A Look at the Winningest Team in NHRA History

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John: Hey everyone, welcome to Life is Digital. I am your host, John Bianchi. Get ready to learn about digital marketing as we share our knowledge and perspectives on current trends, best practices and actionable tips to help you grow your business in the digital age. Well, I am so excited this morning, because I have Ashley Keller, the Social Media Specialist with Don Schumacher Racing here with me this morning. Ashley, it is just an absolute pleasure to have you on board.

Meet Ashley Keller, Social Media Specialist at Don Schumacher Racing

Ashley: Thank you, thanks for having me today.

John: I’m so excited. I’m a huge racing fan myself… I’ve watched NASCAR over the years. I’m a huge Formula One fan. I will say that drag racing has always been something to me that the sheer power is just fantastic, and it’s something I know I’ve gotta get back into… I’ve never been to a drag race before, but I think I’m going to have to change that based on our pre-show conversation, which you shared… So I thought maybe you could share an industry fact about Don Schumacher Racing. And, you said something really interesting, and I want to give you the opportunity to share that with our audience today.

Ashley: Yeah, it’s exciting to actually be a part of such a great organization. Drag racing in itself is just a phenomenal sport that again, yes, you absolutely do need to come to the track when you can, but it’s great because I’m able to be a part of such a cool organization at the forefront of the sport, and we are the winningest team in drag racing history. Again, I said, it’s pretty neat to be a part of that, to be able to help… A brand has already been built, but to continue that with this team and to even build further with that through digital scapes is a lot of fun.

We currently are getting ready to head to Indianapolis for an event this weekend, which as of our last one, we have 348 wins with competing in two different categories, top fuel and funny car this weekend. We could achieve our 350th win as an organization.

So it’s a pretty substantial milestone for motor sports in general, so it’s very exciting.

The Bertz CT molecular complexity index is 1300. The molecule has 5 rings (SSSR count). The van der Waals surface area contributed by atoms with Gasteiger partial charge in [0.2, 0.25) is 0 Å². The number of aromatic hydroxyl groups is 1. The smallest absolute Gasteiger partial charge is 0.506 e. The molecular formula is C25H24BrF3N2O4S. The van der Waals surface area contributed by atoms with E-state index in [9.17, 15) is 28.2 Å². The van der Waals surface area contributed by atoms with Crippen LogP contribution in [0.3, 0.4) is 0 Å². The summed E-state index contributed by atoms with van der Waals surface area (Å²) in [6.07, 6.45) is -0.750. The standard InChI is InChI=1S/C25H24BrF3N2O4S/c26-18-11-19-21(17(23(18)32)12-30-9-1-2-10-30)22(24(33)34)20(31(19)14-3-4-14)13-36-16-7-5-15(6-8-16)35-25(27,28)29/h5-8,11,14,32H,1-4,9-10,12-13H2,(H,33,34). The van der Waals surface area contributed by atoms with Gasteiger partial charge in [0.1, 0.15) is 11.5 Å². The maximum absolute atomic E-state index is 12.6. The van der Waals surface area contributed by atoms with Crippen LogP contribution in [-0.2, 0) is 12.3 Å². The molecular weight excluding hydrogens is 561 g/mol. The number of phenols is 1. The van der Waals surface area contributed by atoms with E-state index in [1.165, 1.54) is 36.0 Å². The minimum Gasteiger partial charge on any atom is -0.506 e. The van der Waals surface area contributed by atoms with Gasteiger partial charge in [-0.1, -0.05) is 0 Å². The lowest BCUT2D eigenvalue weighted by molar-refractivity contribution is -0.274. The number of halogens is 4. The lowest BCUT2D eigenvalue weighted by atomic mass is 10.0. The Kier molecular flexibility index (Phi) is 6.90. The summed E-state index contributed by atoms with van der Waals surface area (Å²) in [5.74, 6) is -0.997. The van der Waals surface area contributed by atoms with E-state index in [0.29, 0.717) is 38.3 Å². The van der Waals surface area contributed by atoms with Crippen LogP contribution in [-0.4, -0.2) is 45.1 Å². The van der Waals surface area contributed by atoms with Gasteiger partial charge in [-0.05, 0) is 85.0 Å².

Why is it important for a racing team to have a brand? 

John: Well, that is just so cool, and I love that you’re touching on a legacy of greatness, I think a lot of the individuals who follow the podcast and are building businesses, that is what we achieve and what we strive to achieve in this space, so not only congratulations on the success that you guys have had, but we’re all going to be rooting for you this weekend to get that… That’s a huge milestone. You mentioned that a brand has been built, and I think we chatted about this in the pre-show as well, why is it important for a racing team to have a brand, how can they leverage a brand, why should they leverage a brand?

There are the iconic racing teams where in Formula One, You’ve got Ferrari, you’ve got Mercedes, maybe Red Bull Racing, Williams Racing, such a legacy there. In NASCAR, you’ve got the drivers who stand out, you’ve got the Dale Earnhardts, and you’ve got the Jeff Gordons, and obviously in drag racing, you have Don Schumacher. Why is it important for a racing team to have a brand?

Ashley: I think it’s important because you still have objectives that you have to reach, but in that, and especially in the social media landscape of it, you still want to be able to maintain an authentic voice, and that’s critical. With us being here at DSR, we felt the DSR family, if you will, and it’s something, whether you’re an employee, a driver, a partner, a fan, family, you’re part of DSR with us, and so that’s something that we strive to not only continue, but also to build and include our followers, our fans, our partners… as much as we can on the digital scape. Especially now more than ever, where many marketing objectives are moving within social media, so it’s an authentic voice for us, but we try to bring our followers with social media with us when it’s at the track, at the shop, whatever we’re showcasing, when it comes to the content that we’re creating.

Capturing compelling content on race day 

John: I love that, and I think that behind the scenes, that getting involved with the team. Maybe, you could share a little bit about how you capture content, what types of content does your audience want to see? Obviously, race day is on a Saturday or a Sunday. You’ll have the qualifying. You can hop on FOX Sports and you could tune in it, you can see the race, but are you seeing that audiences want to have that up close and personal, that unique experience and how does that impact how you to create and capture content, let’s say on race day?